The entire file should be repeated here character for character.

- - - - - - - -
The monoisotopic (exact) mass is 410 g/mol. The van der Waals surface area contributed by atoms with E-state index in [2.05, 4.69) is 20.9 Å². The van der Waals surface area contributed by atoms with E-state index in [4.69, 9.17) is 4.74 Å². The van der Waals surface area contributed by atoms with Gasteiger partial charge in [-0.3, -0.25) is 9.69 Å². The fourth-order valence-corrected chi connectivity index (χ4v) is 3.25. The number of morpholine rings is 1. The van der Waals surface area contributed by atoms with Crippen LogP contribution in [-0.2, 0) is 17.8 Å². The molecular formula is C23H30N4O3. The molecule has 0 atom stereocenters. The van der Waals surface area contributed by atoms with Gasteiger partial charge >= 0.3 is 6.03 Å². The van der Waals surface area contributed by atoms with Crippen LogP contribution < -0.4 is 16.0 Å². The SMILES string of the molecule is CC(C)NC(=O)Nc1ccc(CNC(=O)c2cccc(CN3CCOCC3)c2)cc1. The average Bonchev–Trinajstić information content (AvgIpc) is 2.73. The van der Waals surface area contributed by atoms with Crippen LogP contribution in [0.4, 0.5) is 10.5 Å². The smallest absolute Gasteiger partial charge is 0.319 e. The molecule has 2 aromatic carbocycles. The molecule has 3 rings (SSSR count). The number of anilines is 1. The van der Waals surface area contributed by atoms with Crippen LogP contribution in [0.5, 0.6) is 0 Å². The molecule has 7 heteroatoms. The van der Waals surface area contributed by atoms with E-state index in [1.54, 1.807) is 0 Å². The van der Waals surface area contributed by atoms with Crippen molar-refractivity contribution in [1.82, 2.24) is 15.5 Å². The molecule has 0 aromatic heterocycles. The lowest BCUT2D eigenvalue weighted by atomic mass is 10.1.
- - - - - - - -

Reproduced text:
The monoisotopic (exact) mass is 410 g/mol. The van der Waals surface area contributed by atoms with E-state index in [2.05, 4.69) is 20.9 Å². The van der Waals surface area contributed by atoms with E-state index in [4.69, 9.17) is 4.74 Å². The van der Waals surface area contributed by atoms with Gasteiger partial charge in [-0.3, -0.25) is 9.69 Å². The fourth-order valence-corrected chi connectivity index (χ4v) is 3.25. The number of morpholine rings is 1. The van der Waals surface area contributed by atoms with Crippen LogP contribution in [-0.2, 0) is 17.8 Å². The molecular formula is C23H30N4O3. The molecule has 0 atom stereocenters. The van der Waals surface area contributed by atoms with Gasteiger partial charge >= 0.3 is 6.03 Å². The van der Waals surface area contributed by atoms with Crippen LogP contribution < -0.4 is 16.0 Å². The SMILES string of the molecule is CC(C)NC(=O)Nc1ccc(CNC(=O)c2cccc(CN3CCOCC3)c2)cc1. The average Bonchev–Trinajstić information content (AvgIpc) is 2.73. The van der Waals surface area contributed by atoms with Crippen LogP contribution in [0.4, 0.5) is 10.5 Å². The smallest absolute Gasteiger partial charge is 0.319 e. The molecule has 2 aromatic carbocycles. The molecule has 3 rings (SSSR count). The number of anilines is 1. The van der Waals surface area contributed by atoms with Crippen LogP contribution in [0.5, 0.6) is 0 Å². The molecule has 7 heteroatoms. The van der Waals surface area contributed by atoms with E-state index in [1.54, 1.807) is 0 Å². The van der Waals surface area contributed by atoms with Crippen molar-refractivity contribution in [1.82, 2.24) is 15.5 Å². The molecule has 0 aromatic heterocycles. The lowest BCUT2D eigenvalue weighted by atomic mass is 10.1.